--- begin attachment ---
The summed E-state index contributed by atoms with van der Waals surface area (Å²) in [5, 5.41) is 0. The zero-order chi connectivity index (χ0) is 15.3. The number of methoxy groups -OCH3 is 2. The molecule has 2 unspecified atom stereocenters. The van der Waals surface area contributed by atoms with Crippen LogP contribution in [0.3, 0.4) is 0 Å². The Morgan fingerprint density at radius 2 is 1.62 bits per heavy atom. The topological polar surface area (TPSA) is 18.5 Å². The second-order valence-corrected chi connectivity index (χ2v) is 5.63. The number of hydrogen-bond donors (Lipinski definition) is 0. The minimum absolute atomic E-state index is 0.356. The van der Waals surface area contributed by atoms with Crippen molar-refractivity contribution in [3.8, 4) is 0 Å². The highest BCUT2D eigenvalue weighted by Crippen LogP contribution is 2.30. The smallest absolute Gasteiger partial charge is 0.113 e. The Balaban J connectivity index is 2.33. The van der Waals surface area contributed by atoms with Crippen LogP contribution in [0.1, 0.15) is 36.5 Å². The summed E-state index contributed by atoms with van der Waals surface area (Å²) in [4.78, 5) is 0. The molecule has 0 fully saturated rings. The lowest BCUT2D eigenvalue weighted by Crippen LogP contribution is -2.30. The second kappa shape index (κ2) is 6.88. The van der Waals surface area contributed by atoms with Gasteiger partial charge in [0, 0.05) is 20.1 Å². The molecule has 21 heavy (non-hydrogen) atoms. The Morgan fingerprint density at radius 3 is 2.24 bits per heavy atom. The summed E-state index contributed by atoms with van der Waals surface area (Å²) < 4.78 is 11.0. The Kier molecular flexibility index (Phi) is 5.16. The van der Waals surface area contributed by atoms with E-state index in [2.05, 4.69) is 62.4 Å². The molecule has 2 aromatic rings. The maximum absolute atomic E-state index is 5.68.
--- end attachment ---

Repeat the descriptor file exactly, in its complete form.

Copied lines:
The summed E-state index contributed by atoms with van der Waals surface area (Å²) in [5, 5.41) is 0. The zero-order chi connectivity index (χ0) is 15.3. The number of methoxy groups -OCH3 is 2. The molecule has 2 unspecified atom stereocenters. The van der Waals surface area contributed by atoms with Crippen LogP contribution in [0.3, 0.4) is 0 Å². The Morgan fingerprint density at radius 2 is 1.62 bits per heavy atom. The topological polar surface area (TPSA) is 18.5 Å². The second-order valence-corrected chi connectivity index (χ2v) is 5.63. The number of hydrogen-bond donors (Lipinski definition) is 0. The minimum absolute atomic E-state index is 0.356. The van der Waals surface area contributed by atoms with Crippen molar-refractivity contribution in [3.8, 4) is 0 Å². The highest BCUT2D eigenvalue weighted by Crippen LogP contribution is 2.30. The smallest absolute Gasteiger partial charge is 0.113 e. The Balaban J connectivity index is 2.33. The van der Waals surface area contributed by atoms with Crippen LogP contribution in [0.1, 0.15) is 36.5 Å². The summed E-state index contributed by atoms with van der Waals surface area (Å²) in [4.78, 5) is 0. The molecule has 0 fully saturated rings. The lowest BCUT2D eigenvalue weighted by Crippen LogP contribution is -2.30. The second kappa shape index (κ2) is 6.88. The van der Waals surface area contributed by atoms with Gasteiger partial charge in [0, 0.05) is 20.1 Å². The molecule has 21 heavy (non-hydrogen) atoms. The Morgan fingerprint density at radius 3 is 2.24 bits per heavy atom. The summed E-state index contributed by atoms with van der Waals surface area (Å²) < 4.78 is 11.0. The Kier molecular flexibility index (Phi) is 5.16. The van der Waals surface area contributed by atoms with E-state index in [2.05, 4.69) is 62.4 Å². The molecule has 2 aromatic rings. The maximum absolute atomic E-state index is 5.68.